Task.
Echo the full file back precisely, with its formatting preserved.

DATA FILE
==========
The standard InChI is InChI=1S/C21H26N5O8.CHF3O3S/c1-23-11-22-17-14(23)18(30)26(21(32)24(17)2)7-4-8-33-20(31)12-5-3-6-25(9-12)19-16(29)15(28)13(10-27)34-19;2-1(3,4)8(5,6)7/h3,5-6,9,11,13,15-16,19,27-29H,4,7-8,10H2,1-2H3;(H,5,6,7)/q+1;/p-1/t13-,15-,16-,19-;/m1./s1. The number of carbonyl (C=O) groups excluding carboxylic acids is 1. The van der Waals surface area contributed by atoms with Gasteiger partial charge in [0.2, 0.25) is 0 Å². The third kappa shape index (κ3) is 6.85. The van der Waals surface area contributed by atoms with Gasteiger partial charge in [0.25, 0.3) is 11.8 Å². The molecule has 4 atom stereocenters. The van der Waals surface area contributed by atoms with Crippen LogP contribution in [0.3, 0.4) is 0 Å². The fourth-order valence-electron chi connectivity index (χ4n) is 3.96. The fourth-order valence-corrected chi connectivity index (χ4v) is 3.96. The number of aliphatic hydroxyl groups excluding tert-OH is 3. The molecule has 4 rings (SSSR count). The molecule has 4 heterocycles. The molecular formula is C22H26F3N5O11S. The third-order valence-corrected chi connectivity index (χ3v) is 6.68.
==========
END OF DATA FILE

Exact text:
The standard InChI is InChI=1S/C21H26N5O8.CHF3O3S/c1-23-11-22-17-14(23)18(30)26(21(32)24(17)2)7-4-8-33-20(31)12-5-3-6-25(9-12)19-16(29)15(28)13(10-27)34-19;2-1(3,4)8(5,6)7/h3,5-6,9,11,13,15-16,19,27-29H,4,7-8,10H2,1-2H3;(H,5,6,7)/q+1;/p-1/t13-,15-,16-,19-;/m1./s1. The number of carbonyl (C=O) groups excluding carboxylic acids is 1. The van der Waals surface area contributed by atoms with Gasteiger partial charge in [0.2, 0.25) is 0 Å². The third kappa shape index (κ3) is 6.85. The van der Waals surface area contributed by atoms with Gasteiger partial charge in [0.25, 0.3) is 11.8 Å². The molecule has 4 atom stereocenters. The van der Waals surface area contributed by atoms with Crippen LogP contribution in [0.3, 0.4) is 0 Å². The fourth-order valence-electron chi connectivity index (χ4n) is 3.96. The fourth-order valence-corrected chi connectivity index (χ4v) is 3.96. The number of aliphatic hydroxyl groups excluding tert-OH is 3. The molecule has 4 rings (SSSR count). The molecule has 4 heterocycles. The molecular formula is C22H26F3N5O11S. The third-order valence-corrected chi connectivity index (χ3v) is 6.68.